Three years later, I am still happily using my "custom" C8-SGT. When I received the mount and placed my Ultima 8 OTA on it (via a third-party dovetail rail), I was given an education in what is possible go-to mountwise for relatively few dollars in this new century. I had expected a flimsy aluminum tripod. What I received was a hefty tubular steel affair with 2-inch diameter legs. The mount head itself was fairly well finished and seemed larger and sturdier than it looked in the pictures. The computer? The mount was equipped with the same HC used on my much more expensive NS11 GPS (albeit loaded with the different software required to run a GEM).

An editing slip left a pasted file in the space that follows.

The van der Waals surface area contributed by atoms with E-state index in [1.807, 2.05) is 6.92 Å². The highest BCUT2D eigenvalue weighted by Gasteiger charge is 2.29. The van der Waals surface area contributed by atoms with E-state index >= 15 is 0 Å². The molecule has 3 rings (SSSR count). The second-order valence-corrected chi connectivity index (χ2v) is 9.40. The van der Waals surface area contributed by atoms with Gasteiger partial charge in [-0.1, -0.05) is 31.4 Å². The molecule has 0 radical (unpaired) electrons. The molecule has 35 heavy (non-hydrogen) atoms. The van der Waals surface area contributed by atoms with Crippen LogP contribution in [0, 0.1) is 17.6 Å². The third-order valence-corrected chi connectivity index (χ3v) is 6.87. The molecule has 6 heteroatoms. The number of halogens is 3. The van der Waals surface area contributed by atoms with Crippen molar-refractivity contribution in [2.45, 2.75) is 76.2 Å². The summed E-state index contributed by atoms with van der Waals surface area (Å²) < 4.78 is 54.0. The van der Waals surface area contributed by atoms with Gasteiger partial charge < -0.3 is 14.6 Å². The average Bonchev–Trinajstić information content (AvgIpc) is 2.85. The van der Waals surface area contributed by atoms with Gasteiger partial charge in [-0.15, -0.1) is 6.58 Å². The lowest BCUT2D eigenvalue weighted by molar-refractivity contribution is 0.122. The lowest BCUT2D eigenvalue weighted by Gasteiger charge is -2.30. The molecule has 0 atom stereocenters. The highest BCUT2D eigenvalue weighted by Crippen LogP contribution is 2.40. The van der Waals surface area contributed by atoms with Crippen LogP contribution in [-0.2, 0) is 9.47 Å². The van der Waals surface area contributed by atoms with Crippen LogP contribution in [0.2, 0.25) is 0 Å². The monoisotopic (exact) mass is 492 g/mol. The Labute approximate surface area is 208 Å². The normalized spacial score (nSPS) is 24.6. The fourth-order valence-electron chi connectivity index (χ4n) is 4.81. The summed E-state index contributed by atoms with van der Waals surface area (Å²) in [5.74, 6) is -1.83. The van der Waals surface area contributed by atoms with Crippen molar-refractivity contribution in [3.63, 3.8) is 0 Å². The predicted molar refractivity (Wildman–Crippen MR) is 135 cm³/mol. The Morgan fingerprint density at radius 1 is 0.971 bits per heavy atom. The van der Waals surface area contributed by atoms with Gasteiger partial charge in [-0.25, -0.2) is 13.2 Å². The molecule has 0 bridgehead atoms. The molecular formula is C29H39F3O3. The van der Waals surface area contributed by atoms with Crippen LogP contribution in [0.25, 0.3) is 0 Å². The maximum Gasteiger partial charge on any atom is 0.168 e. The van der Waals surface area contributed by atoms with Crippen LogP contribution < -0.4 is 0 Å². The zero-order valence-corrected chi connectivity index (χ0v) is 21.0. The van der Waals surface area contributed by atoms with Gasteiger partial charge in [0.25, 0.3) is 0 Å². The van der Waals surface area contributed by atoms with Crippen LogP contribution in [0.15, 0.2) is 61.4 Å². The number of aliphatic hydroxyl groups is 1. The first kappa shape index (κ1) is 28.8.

The proof is on the observing field, however, and I soon had the scope running through its alignment. The go-to alignment is similar to that of the LXD75 in that it defaults to a two-star alignment. When the alignment is complete, though, the mount gives the option of adding up to four cone-alignment stars, which makes the C8-SGT's CG5 mount surprisingly accurate. I was amazed, in fact, at how good the GEM's go-to accuracy was. On my first evening with the SGT, I punched galaxy M63 into the HC without expecting much. The mount began moving, appearing to position itself in the correct general area of the Sunflower Galaxy. Still, I expected nothing more than an anonymous field star or two when I put my eye to the eyepiece. Surprise! There was the dim ghost of a spiral galaxy staring back at me. Okay, Mr. Smarty Pants, give me M64. Boom! The Blackeye Galaxy was centered. M53! That glittering star ball was almost perfectly positioned. I was so excited I ran into the house, grabbed my wife, and literally dragged her into the backyard for a look. I would have thought that after my many years of observing with lots of fancy equipment it would be impossible for a sub-thousand-dollar mount to excite me, but it did. The CG5 just worked well and simply.